Finding the fucks on Twitter and other observations of the profane
It’s summer in our nation’s capital. The humidity and the political climate are unbearably oppressive, and the denizens of D.C. do not give a fuck — at least, not literally. How do we know? I, along with fellow data scientist Rebecca Meseroll, collected over 10.7 million tweets from the contiguous 48 states and found out that ‘fuck’ appears in approximately 21 out of every 1000 tweets. In other words, slightly over 2% of all American tweets contain at least one variant of the word ‘fuck.’ Our analysis reveals a dearth of fucks in the District relative to the rest of the nation; the local fuck frequency in D.C. is a scant 11.7 per 1000 tweets. Language in other locales is not so chaste, however. Wyomingites, Californians, and Nevadans liberally peppered their tweets with profanity, exceeding 25 fuck-containing tweets per 1000 — more than twice their D.C. counterparts.
State Total tweets # of fuck-containing tweets (per 1000)
MT 9976 10.4
AR 36,957 11.2
DC 94,142 11.7
NE 42,636 13.6
MO 108,180 13.7
LA 216,023 23.4
AZ 173,604 24.8
NV 127,481 25.9
CA 1,377,434 26.7
WY 5357 27.6
Why fuck usage varies regionally remains a mystery. Based on the timing of data acquisition, we initially conjectured that some inscrutable draft decisions by local NBA teams were the culprit for elevated fuck levels in California. As our sampling duration continued, however, trends persisted beyond the scope of any individual event. We also speculated that the oversized presence of the porn industry might somehow be increasing usage in California and Nevada. This was swiftly dismissed when manual curation of 2000 tweets containing the word ‘fuck’ revealed that very few instances of the epithet (~2%) refer to a literal sex act and precisely zero refer to porn. Our data are consistent with a 2013 Slate analysis of swearing on Facebook which found ‘fuck’ to be the most popular curse word in the West, but only the second-most popular in the rest of America, so this may simply be a case of regional variation in word usage, like ‘soda’ vs. ‘pop.’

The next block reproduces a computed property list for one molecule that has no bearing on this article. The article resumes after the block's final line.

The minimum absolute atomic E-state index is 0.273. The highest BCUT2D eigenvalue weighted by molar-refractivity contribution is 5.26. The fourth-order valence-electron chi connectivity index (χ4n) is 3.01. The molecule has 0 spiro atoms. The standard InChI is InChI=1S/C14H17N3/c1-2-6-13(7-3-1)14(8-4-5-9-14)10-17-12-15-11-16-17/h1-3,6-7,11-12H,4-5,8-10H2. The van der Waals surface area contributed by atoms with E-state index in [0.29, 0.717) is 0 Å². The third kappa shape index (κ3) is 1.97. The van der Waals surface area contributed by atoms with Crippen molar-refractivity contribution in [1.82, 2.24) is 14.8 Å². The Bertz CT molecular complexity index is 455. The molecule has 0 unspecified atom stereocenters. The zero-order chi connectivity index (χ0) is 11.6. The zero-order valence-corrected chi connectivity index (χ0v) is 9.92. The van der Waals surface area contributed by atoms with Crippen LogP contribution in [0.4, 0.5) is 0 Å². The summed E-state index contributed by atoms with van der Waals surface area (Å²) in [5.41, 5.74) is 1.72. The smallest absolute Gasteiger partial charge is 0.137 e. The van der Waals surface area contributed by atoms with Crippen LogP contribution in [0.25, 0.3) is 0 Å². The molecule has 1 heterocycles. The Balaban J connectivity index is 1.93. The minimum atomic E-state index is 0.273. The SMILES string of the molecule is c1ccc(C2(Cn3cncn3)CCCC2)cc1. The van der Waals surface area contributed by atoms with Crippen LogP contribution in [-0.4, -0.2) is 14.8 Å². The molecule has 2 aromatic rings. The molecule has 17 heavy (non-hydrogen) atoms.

What else can Twitter tell us about how its users employ vulgar vocabulary? We examined how ‘fuck’ stacks up against other profane words in overall usage and found that it takes second place to ‘shit’ by a small margin. ‘Fuck’ and ‘shit’ are by far the most popular curse words on Twitter; both are used more than twice as frequently as the next most common epithet, ‘bitch.’
Curse word % of curse total
So far, we’ve only considered tweets with (at least) one curse word. What happens when Twitter users aim to maximize the impact of their strong language by combining a epithets for added effect? We determined the frequency of co-occurrence of major curse words (see list above) and found that, in general, ‘fuck’ is the most likely companion to almost any other obscenity, even the extremely mild ‘darn.’ The motives underlying such an unexpected and unorthodox combination are difficult to discern, but life is a rich tapestry. The exceptions to this rule are ‘crap’ and ‘cock’. For tweets with more than one curse word, the presence of one ‘cock’ in a tweet is a strong indicator for a second.